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Marking Mothers Day at Sunday Mass
Next Sunday, 14 May, is Mothers Day. I am often asked what parishes can do to celebrate this day, and other similar special causes and occasions, at Sunday Mass.
The fact is that parishes are bombarded with material for special collections and causes on most Sundays of the year. While our Sunday worship cannot be divorced from daily life and the realities of the world, we cannot let special intentions – even Mothers Day – take over the liturgy.
The 1998 Apostolic Letter Dies Domini states this clearly in its first paragraph:
“Sunday recalls the day of Christ’s resurrection. It is Easter which returns week by week, celebrating Christs victory over sin and death, the fulfilment in him of the first creation and the dawn of the ‘new creation’.”
If a particular theme or appeal overshadows the character of the Sunday Mass, or takes precedence over the prayers and readings, then a disservice is done both to the liturgy and the community.
Mothers Day almost invariably falls with the Easter season. The Sunday of Easter rank very highly in the table of liturgical days and the intent, texts and symbols of the day cannot be set aside for any reason.
It is important for those who plan the liturgies to remember that an occasion such as Mothers Day will arouse different emotions in people. Some may have recently lost a mother, others may regret not having had the opportunity to be mothers themselves, or have had unhappy experiences of motherhood. It is quite inappropriate to use soppy, sentimental verses that ignore these nuances.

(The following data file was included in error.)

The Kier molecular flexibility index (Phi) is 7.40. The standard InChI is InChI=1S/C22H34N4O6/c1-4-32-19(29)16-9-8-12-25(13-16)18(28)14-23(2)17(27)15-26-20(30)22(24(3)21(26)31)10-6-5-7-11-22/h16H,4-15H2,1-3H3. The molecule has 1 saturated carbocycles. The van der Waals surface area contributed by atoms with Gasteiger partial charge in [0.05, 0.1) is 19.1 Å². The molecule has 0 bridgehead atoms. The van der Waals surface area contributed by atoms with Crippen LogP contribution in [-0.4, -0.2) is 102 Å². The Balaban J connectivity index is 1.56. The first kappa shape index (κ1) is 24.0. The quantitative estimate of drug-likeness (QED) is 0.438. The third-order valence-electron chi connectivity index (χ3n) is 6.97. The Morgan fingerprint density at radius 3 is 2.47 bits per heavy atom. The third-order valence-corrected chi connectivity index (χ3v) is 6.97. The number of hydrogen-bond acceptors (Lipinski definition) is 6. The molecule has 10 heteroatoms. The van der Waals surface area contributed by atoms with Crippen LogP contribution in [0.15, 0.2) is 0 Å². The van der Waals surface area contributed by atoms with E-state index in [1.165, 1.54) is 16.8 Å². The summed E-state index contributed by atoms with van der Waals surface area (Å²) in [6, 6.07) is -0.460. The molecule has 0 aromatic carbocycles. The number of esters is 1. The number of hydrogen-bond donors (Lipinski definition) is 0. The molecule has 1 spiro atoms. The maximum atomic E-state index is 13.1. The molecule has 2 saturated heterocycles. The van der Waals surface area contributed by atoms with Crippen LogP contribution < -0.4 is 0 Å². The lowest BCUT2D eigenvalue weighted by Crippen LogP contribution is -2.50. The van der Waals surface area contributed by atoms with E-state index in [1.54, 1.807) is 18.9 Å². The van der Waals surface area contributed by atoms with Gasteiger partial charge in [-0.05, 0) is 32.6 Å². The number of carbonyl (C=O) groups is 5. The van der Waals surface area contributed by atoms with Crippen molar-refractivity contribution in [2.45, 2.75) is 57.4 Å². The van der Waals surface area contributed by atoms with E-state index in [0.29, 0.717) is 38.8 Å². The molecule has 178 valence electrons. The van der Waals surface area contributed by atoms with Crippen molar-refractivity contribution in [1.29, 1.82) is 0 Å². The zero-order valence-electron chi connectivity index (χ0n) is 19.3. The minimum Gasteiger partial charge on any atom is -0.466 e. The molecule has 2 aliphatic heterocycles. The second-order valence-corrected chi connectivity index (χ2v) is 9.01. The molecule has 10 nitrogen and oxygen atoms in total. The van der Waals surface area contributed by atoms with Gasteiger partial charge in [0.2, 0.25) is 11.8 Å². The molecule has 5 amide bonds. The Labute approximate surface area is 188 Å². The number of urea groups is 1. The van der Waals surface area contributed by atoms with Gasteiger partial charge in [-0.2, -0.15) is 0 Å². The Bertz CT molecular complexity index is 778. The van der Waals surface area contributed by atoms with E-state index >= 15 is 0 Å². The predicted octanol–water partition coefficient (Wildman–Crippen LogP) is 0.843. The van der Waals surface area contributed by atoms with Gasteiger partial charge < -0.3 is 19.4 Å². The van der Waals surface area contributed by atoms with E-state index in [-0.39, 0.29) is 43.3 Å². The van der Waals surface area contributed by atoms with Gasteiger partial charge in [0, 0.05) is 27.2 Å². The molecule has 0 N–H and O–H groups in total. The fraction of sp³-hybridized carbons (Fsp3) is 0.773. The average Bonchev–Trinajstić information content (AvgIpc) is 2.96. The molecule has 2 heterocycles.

There are several ways in which a special occasion such as Mothers Day can be recognised whilst respecting the integrity of Sunday Eucharist.
It may be referred to in the Introductory Rites or the homily, and be the subject of one or two petitions in the Prayers of the Faithful.
The official ‘Book of Blessings’ provides some model petitions for the Prayer of the Faithful:
For our mothers, who have given us life and love, that we may show them reverence and love, we pray to the Lord.
For mothers who have lost a child through death, that their faith may give them hope, and their family and friends support and console them, we pray to the Lord.
For mothers who have died, that God may bring them into the joy of his kingdom, we pray to the Lord.
It also includes a prayer of blessing for mothers which parishes might consider using at the end of Mass. It could lead into the solemn blessing for the Easter Season over all the people which concludes the liturgy.
Bless these women,
that they may be strengthened as Christian mothers.
Let the example of their faith and love shine forth.
Grant that we, their sons and daughters,
may honour them always
with a spirit of profound respect.
While occasions such as Mothers Day and other special days may well be ‘worthy causes’, the Church assembles for Eucharist on Sunday to celebrate something much more profound and fundamental – the paschal mystery.